Addressing the American media on Thursday, Russian Foreign Minister, Sergei Lavrov dropped a bombshell. He said that Moscow had helped the American experts to establish contact with the Syrians on the subject of chemical weapons. “I hope I won’t disclose any big secret, but we have helped American experts establish contact with the Syrians on this issue, and we have received explanations and assurances that the Syrian government is guarding these facilities in the best possible way,” said Mr. Lavrov, as reported by Russia Today.
Full article: Russia helps U.S., Syria establish contact, Turkey in shock (The Hindu)
Should Turkey decide that the Kurdistan Workers’ Party – seen now by Ankara as an additional arm of Assad’s forces – threatens its national security, it may decide to invade its neighbor.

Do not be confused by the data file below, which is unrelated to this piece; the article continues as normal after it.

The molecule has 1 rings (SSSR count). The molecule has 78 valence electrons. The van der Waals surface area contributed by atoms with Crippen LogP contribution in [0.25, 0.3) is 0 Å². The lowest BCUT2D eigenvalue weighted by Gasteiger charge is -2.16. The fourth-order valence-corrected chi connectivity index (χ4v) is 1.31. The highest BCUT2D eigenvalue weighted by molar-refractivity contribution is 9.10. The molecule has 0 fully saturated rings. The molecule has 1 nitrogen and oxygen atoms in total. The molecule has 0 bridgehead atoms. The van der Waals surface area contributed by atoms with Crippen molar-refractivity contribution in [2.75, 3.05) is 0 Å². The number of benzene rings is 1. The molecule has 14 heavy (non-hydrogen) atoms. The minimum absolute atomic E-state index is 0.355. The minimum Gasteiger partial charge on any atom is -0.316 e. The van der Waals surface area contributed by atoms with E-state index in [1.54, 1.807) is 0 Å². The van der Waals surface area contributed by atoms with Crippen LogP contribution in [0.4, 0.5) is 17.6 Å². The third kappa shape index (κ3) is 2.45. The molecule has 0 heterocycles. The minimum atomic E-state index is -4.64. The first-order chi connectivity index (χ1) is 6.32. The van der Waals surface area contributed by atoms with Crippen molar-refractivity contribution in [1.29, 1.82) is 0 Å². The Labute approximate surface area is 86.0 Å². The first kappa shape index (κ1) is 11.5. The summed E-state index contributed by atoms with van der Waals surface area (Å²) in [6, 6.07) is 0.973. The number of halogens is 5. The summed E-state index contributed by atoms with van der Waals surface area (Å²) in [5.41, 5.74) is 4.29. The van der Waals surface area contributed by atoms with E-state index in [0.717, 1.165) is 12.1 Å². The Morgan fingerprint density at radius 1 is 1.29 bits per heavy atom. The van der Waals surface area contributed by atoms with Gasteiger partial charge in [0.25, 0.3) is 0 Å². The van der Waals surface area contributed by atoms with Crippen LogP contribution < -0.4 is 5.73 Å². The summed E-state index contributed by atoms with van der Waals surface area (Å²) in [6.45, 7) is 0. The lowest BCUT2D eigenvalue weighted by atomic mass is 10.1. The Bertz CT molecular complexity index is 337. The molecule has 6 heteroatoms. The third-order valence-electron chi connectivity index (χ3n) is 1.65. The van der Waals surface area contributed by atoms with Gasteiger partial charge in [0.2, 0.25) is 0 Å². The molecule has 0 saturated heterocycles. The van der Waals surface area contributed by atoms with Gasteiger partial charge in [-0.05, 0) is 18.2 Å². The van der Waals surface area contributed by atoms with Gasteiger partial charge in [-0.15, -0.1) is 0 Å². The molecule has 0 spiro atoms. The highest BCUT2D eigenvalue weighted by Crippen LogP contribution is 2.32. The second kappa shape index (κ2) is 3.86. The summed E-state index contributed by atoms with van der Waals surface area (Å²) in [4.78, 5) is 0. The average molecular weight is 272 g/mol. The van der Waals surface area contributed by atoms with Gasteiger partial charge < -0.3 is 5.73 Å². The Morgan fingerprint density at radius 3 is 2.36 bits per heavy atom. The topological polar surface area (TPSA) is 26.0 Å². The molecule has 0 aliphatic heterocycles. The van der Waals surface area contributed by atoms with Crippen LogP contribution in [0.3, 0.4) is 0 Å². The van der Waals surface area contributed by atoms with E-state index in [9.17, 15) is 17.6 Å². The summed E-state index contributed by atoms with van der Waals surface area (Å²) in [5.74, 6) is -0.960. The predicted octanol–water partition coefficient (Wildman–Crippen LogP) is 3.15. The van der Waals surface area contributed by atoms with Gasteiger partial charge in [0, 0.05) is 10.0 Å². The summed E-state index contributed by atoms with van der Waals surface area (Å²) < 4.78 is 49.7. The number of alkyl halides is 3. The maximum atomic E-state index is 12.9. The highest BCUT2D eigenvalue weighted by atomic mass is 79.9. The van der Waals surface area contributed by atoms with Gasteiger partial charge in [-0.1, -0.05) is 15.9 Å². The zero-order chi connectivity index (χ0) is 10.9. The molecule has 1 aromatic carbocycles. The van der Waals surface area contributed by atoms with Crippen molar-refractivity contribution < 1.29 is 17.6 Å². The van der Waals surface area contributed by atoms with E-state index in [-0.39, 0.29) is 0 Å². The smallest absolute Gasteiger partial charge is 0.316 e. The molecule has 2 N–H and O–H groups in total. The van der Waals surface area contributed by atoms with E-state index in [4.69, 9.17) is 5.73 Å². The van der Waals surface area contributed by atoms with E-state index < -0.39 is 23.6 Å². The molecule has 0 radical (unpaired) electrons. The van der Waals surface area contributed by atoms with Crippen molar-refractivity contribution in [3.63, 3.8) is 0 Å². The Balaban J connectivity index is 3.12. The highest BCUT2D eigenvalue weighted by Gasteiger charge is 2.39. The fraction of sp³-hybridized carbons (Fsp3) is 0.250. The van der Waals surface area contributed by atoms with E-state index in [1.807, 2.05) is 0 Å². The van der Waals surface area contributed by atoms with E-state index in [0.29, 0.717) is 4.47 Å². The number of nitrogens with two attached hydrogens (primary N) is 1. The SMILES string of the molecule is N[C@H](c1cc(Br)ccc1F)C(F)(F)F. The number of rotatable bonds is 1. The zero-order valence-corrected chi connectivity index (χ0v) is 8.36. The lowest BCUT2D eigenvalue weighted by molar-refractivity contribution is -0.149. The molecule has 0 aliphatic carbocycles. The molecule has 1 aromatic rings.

Will the Kurdistan Workers’ Party (PKK) drag Turkey into a war in Syria? The Turkish media has emphasized the declaration by the PKK’s de facto leader Murat Karayilan that “If Turkey intervenes against our people in western Kurdistan, the area will turn into a battlezone.”
Western Kurdistan is the name the Kurds call eastern Syria, inhabited by more than two million Kurds. Turkey now blames Syria for using the PKK as an additional arm, allowing members of the organization to roam freely in its territory with weapons and permitting them to carry out terror acts in Turkish territory. Should Turkey decide that the operations of PKK members threaten its national security, it may decide to invade Syria under the justification of preventing terror, rather than aiding the rebels against Assad’s crackdown. Such a decision could become the turning point the Syrian rebels are hoping for – a foreign military intervention in their country.
Full article: Turkey blames Syria for supporting Kurdish rebels, inches closer to military action (Haaretz)